Japan: YASHICA: 1960-1994:

Yashima Precision Works was founded in 1945. Their first cameras were TLRs, Twin eyed Lens Reflex cameras. They changed name to Yashicas in 1957. Their first PP SLR, the Pentamatic, was introduced in 1959 and market ready from 1960.  It had a proprietary lens mount. Smaller producers with their special mounts found it difficult to grow as the market was dominated by the big ones. The answer for many of them was to adopt the Praktica/Pentax M42 mount, giving access to an ocean of lenses. So, Yashica too followed that path for their coming SLRs. After the small but influential Zunow Optical Industry went bankrupt around 1960, Yashica acquired the assets and could improve their lenses with Zunow technology, highly praised during the 50's. In fact, it was close partner Tomioka Optical Works that produced the lenses for Yashica, and in 1968 Yashica took over Tomioka. During the 60s Yashica was building a name as quality camera and lens producerer. Most of all, they developed a position within electronics. This led to the TL Electro X in 1968, a heavy but popular camera that was produced till 1974.

In 1972/73, Yashica started a cooperation with West-German Carl Zeiss company, and in 1975 they introduced the Contax RTS. It was a success, especially as Yashica also was given the possibility of using and developing Carl Zeiss optics for Contax and Yashica cameras. In 1983 the ceramic producer Kyocera took over Yashica/Contax and went on producing both brands. But during the 80s, sales were falling and Kyocera stopped producing Yashica PP SLRs in 1994. Kyocera/Contax would go on for another 11 years.

1960: Pentamatic:

Yashicas first PP SLR, the Pentamatic, presented 1i 1959, for sale from 1960. S/n: 66004691.
A foldable rewind crank inside the flash socket.

1966: Yashica TL-Super :

The TL-Super from 1966 was Yashicas first TTL camera, and became quite popular. S/N: 8727351.
Auto Yashinon DX 50/1,7 lens. A dent on the outer ring. Sn. 5719275.
A clean and simple layout with everything where you expect to find it.

1972: Yashica TL-Electro:

Yashica was the first camera with electronic light metering. A CdS meter (average) gave impulses via transistor circuit cards to red lamps in the viewer showing over/under exposure. This is a TL Electro for 1972, the simplified edition of the popular TL Electro-X from 1968. Sn. 70301376.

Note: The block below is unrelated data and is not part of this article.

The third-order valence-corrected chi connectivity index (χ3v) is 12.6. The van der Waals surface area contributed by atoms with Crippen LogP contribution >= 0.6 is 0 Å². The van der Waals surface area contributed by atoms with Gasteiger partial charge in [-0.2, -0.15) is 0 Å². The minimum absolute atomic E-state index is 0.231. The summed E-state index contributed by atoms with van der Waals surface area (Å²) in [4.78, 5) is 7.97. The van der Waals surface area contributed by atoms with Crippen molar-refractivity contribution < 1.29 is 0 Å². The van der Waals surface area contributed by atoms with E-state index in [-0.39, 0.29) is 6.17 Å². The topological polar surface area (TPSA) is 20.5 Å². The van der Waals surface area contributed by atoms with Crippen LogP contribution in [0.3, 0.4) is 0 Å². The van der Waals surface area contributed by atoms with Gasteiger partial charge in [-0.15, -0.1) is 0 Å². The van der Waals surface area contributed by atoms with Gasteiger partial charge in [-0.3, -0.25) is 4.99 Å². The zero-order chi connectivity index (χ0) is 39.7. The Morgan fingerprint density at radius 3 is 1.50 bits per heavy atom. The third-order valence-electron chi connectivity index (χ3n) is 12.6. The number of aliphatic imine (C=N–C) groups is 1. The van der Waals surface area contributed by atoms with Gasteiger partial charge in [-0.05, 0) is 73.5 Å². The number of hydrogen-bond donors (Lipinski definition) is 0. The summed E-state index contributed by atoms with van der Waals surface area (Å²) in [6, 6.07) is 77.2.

Auto Yashinon DS 50/1,9.
Just like the TL-Super of 1966.

1975: Contax RTS:

As West German brands, one after the other, had to give in in the battle against the Japanese wave, some looked to the east for production. The former giant Zeiss Ikon produced their last PP SLR camera in 1972. But they didn't quite give up. They admitted that if you cannot beat them, join them.
So, Zeiss went eastwards, all the way to Japan to cooperate. They chose Yashica as partner. 

From 1975, a new Contax was born, the RTS produced by Yashica. Lenses wore the name of Zeiss, Yashinon or Yashica, depending on the price tag. The RTS was a pro camera of very high quality. From 1982, the somewhat improved RTS II replaced the seven year old RTS.

Kyocera/Contax: 

In 1983, Yashica was taken over by Kyocera, Kyoto Ceramic Company Ltd. That was just before autofocus SLRs entered the scene, and Contax/Yashica did not manage to stand out among the few SLR camera producers still alive. But good quality cameras were still produced, including RTS II (1982) and RTS III (1990), different versions of 137, 139, 159 and 167-models. Then ST (1992), S2 (1992-2000), S2b (1994-2000), RX (1994) with focus assistance, AX (1996, AF, but not successful), Aria (1998-2004) and lastly the RX II in 2002. Contax never made it into the digital era, and Kyocera stopped camera production in 2005. The Kyocera company is still operating in different sectors, with more than 70 000 employees worldwide.

This Contax RTS II Quartz was introduced in 1982, seven years after the first RTS. The exterior wasn't changed much. A few details only. Some of the improvements inside were: quartz timing, horisontal titanium-foil shutter curtain, 97% viewfinder (up from 92% on the RTS I) Sn. 177457.
As Yashica shared the same mount as Carl Zeiss, lenses could be mixed. Here a Yashica ML 50/1,7.
Shutter time dial to the left. Unusual. ISO settings to the right, where shutter times usually are found. But lay out was close to the trendsetting Asahi Pentax of 1975!
RTS II of 1982.

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Bosse | Svar 11.07.2021 02.00

Hi Henrik,
Interesting. But where is the source for this? I have read several articles on the K-mount history, but never saw that proved.

Henrik Robeck | Svar 10.07.2021 21.16

Värt att nämna att Zeiss försökte ta fram en ny Contax tillsammans med Pentax, vilket var anledningen till K-bajonetten, men samarbetet bröts av Zeiss.

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08.06 | 13:04

Hi Frank,
Lucky you. Only some 4 900 copies were made of the S-series. Yours is among the lowest SN. They probably started at a low 155 xxx.

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07.06 | 21:46

Going through a box and found a Black S, SN:1559##, only issue seems to be with the shutter. other wise the camera is is great shape.

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09.05 | 01:24

I have a vocal Bill Miranda camera lens number 620-929 it's the kind like you crank and it folds out like the old kind of camera lens with accordion style look

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28.04 | 23:31

The SB2 was a part of the S3-series, of which some 360 000 were made. Yours and mine differ with 98000, so not unlikely. Where did you pick it up? Good luck!

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